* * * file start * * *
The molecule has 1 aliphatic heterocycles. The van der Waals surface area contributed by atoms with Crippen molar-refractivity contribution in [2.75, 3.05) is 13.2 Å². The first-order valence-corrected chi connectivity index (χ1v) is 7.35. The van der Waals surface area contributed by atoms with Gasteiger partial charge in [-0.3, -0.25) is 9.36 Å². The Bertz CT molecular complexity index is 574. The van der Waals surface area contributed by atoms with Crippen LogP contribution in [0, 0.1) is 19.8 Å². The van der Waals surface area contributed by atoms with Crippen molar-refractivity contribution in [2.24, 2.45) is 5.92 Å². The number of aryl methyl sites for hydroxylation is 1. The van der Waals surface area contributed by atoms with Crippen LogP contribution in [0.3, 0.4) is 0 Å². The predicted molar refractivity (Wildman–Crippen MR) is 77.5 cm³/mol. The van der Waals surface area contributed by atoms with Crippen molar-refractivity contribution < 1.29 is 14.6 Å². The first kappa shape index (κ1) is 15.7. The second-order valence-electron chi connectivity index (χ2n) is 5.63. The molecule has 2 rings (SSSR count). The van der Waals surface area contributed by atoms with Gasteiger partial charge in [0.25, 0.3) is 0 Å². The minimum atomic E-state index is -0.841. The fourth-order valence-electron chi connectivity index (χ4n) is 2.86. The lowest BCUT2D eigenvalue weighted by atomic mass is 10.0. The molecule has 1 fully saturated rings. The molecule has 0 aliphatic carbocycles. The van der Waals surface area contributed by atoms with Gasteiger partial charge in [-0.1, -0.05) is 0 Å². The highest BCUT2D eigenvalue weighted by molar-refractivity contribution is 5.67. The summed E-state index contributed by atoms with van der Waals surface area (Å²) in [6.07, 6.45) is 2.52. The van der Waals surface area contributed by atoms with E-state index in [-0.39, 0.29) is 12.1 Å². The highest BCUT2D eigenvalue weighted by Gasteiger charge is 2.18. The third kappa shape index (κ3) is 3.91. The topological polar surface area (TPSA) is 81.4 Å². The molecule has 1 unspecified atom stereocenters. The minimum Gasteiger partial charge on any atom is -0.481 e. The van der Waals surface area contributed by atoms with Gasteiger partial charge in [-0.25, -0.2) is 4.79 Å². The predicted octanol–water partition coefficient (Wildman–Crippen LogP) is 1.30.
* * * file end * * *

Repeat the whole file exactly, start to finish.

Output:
The molecule has 1 aliphatic heterocycles. The van der Waals surface area contributed by atoms with Crippen molar-refractivity contribution in [2.75, 3.05) is 13.2 Å². The first-order valence-corrected chi connectivity index (χ1v) is 7.35. The van der Waals surface area contributed by atoms with Gasteiger partial charge in [-0.3, -0.25) is 9.36 Å². The Bertz CT molecular complexity index is 574. The van der Waals surface area contributed by atoms with Crippen LogP contribution in [0, 0.1) is 19.8 Å². The van der Waals surface area contributed by atoms with Crippen molar-refractivity contribution in [2.24, 2.45) is 5.92 Å². The number of aryl methyl sites for hydroxylation is 1. The van der Waals surface area contributed by atoms with Crippen LogP contribution in [0.3, 0.4) is 0 Å². The predicted molar refractivity (Wildman–Crippen MR) is 77.5 cm³/mol. The van der Waals surface area contributed by atoms with Crippen molar-refractivity contribution < 1.29 is 14.6 Å². The first kappa shape index (κ1) is 15.7. The second-order valence-electron chi connectivity index (χ2n) is 5.63. The molecule has 2 rings (SSSR count). The van der Waals surface area contributed by atoms with Gasteiger partial charge in [0.25, 0.3) is 0 Å². The minimum atomic E-state index is -0.841. The fourth-order valence-electron chi connectivity index (χ4n) is 2.86. The lowest BCUT2D eigenvalue weighted by atomic mass is 10.0. The molecule has 1 fully saturated rings. The molecule has 0 aliphatic carbocycles. The van der Waals surface area contributed by atoms with Gasteiger partial charge in [-0.1, -0.05) is 0 Å². The highest BCUT2D eigenvalue weighted by molar-refractivity contribution is 5.67. The summed E-state index contributed by atoms with van der Waals surface area (Å²) in [6.07, 6.45) is 2.52. The van der Waals surface area contributed by atoms with E-state index in [-0.39, 0.29) is 12.1 Å². The highest BCUT2D eigenvalue weighted by Gasteiger charge is 2.18. The third kappa shape index (κ3) is 3.91. The topological polar surface area (TPSA) is 81.4 Å². The molecule has 1 unspecified atom stereocenters. The minimum Gasteiger partial charge on any atom is -0.481 e. The van der Waals surface area contributed by atoms with Gasteiger partial charge in [-0.25, -0.2) is 4.79 Å². The predicted octanol–water partition coefficient (Wildman–Crippen LogP) is 1.30.